One day in Rome

I finally made good on my anti-social threats and spent today on my own. I left the hotel around ten, thinking that would give me plenty of time to make it to St Ignatius’ Rooms at the Gesu in the 10-12 window during which they were open. It was a beautiful, quiet morning and I made it to the church by 10:35.

I found the entry to the Collegium and it was locked, so I went in and asked one of the older priests who was hearing confessions how I could see the rooms. He told me just to go back to that door and call for the porter. I went back and started ringing the bell (and pounding on the door). A few other people with the same objective joined me, and we leaned on all the buzzers for a while.

On this trip I finally got around to reading My Life with the Saints, by James Martin, SJ. I highly recommend the book to everyone. In it he tells a charming, against-all-odds story of being able to visit to the Camere di Sant’Ignazio. My story does not have a similar ending. No one ever answered the door, so I went in to mass. Unlike the church in Novafeltria, Gesu is not an overamplified echo chamber, so I was able to both hear and understand the priests and the readers. The music was nothing to write home about – the organ sounded great, but the organist’s voice was weak and the music was hard to follow (with the exception of a closing Salve Regina which I sang with gusto!) The priest gave a typical Jesuit homily (lots of pace and giustizia).

After mass I took plenty of pictures. There were a few posters I thought of buying for my classroom, but I don’t have any way of getting them back to Boston undamaged. I may be able to enlarge some of my pictures to decorate.

I then set out for St Peter’s around noon. It’s a bit of a walk, but the city seemed to still be waking up and it was fairly quiet. I arrived at Vatican City around 12:40, covered my shoulders and made my way through security. The last time I was at St Peter’s was just two years ago, so I didn’t really need to meander and see everything. I just had a few favorites to visit. I was walking so purposefully that I know I busted into a lot of people’s pictures as I made my way to the Pieta, Blessed John XXIII, and the St Margaret Mary painting.

The noon mass was ending just as I got there, so I listened to the closing song. It’s official: I heard no good church music in Italy. If you go onto youtube you can hear the Pontifical Choir singing at Pope John XXIIIs coronation mass (you can also hear him intoning the mass parts in a horrendous voice – don’t ask me why I know these things). They sound about the same today.

I looked around for the plaque with the names of all the bishop’s who were at Vatican II, only because I asked a question on a quiz this spring about that plaque and I thought it would be nice to come back with a picture of it. I didn’t find it, but I did find a plaque commemorating the rescinding of the mutual excommunications between the Patriarch of Constantinople and the Bishop of Rome. Don’t worry, all of you who have been dying to see that: your favorite ecclesiology geek got a picture!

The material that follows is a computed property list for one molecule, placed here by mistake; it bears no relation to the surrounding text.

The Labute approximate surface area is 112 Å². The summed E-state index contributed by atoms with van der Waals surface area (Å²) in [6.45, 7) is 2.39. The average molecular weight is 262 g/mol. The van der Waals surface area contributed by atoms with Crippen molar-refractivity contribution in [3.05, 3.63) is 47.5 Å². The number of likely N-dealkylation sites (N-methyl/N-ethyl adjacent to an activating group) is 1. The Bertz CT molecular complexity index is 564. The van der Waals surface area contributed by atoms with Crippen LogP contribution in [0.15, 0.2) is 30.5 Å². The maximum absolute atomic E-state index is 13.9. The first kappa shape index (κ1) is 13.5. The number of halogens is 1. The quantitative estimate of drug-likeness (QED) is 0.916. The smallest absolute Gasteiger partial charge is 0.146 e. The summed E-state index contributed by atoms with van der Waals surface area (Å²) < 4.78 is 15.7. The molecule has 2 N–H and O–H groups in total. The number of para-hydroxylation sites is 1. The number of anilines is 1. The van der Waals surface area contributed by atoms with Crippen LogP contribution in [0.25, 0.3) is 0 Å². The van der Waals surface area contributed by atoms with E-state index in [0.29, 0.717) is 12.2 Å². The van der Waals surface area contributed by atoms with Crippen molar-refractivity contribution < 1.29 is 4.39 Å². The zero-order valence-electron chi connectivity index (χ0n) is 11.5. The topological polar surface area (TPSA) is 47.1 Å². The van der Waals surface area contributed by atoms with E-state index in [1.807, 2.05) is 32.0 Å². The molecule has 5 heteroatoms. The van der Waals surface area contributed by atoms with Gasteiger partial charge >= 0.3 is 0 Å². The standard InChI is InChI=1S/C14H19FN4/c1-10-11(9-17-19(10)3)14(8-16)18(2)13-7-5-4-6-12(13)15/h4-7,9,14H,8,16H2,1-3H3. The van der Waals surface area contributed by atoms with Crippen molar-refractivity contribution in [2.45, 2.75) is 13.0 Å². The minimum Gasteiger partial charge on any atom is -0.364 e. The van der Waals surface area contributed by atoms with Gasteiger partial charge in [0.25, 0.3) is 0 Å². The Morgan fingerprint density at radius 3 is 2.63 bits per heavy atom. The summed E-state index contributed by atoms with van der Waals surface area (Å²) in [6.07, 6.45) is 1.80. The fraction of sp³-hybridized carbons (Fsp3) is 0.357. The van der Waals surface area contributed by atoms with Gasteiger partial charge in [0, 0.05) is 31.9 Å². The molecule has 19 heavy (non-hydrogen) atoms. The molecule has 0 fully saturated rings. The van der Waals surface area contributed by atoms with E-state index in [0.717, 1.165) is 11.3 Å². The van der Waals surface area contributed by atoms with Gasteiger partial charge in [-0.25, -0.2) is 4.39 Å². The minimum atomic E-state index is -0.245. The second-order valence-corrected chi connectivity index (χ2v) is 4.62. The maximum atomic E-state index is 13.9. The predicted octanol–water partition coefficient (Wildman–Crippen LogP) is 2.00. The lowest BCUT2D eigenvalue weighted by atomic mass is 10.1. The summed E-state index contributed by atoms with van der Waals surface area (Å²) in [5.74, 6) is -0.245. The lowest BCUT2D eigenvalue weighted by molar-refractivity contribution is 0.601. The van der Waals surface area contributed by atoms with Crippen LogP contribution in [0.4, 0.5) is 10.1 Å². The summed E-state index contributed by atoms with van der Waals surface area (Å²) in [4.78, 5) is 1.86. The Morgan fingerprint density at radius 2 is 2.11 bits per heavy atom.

Around the side of the building there are some flowers that I have a picture of in my kitchen. Apparently February is more flower friendly in Vatican City, because those same flowers that I snapped two years ago looked terrible today. Those flowers are on the walk down to the crypt. I always find the bad behavior in the crypt to be more horrifying than in the basilica. I said a little hello to Paul VI, then to John Paul II, which is always a hotspot down there. What I found really interesting was that people were pushing each other down to get to JPIIs grave, but no one was giving St Peter the time of day.

Because it was Sunday the Vatican bookstore was closed, but I found another religious bookstore where I browsed the theology texts for a bit. They also had a children’s section in which I found a set of five Piccolo Francesco puzzles. They had little flying monks in all the pictures who seemed to be St Francis. He was cartoony and adorable, which from a hagiographic perspective I know I should oppose, but man, was it cute. The last of the puzzles was titled “Pace e Bene” and in it Francesco was holding up a sign that read “Peace and Good”.

I did not purchase the puzzles, nor did I purchase an english language copy of Spe Salvi (since I got the last encyclical the last time I was at the Vatican, I thought I would pick up this more recent one). Unfortunately they only had it in Polish, Italian and Spanish. I went into another store to buy a Vatican flag from Room 102. I couldn’t remember the word for flag, so I pointed to a small one and asked if she had one much bigger. She gave me a smile that I am sure she usually reserves for crazy people and got out a big flag. I got a little embarassed and tried to explain I was getting it for my classroom, and she replied with the Italian equivalent of “that’s nice”.

I walked along the river for a bit and realized it was time for lunch…so I bought gelato. I walked all the way to the Ponte Margherita and then went to the Piazza del Popolo and down Via del Corso to check out the shopping situation. By the time I made it back to Termini I had been out about 6 hours, my feet were killing me and my shoulders were a little burned. Despite the exhaustion I was thrilled with my adventure. My roommates (hotelmates? Rome-mates?) are out seeing the ruins now, and we will enjoy a delicious dinner tonight before I leave tomorrow early in the morning.

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1 Response to One day in Rome

  1. tiamhdha says:

    i can’t wait to see that picture šŸ™‚

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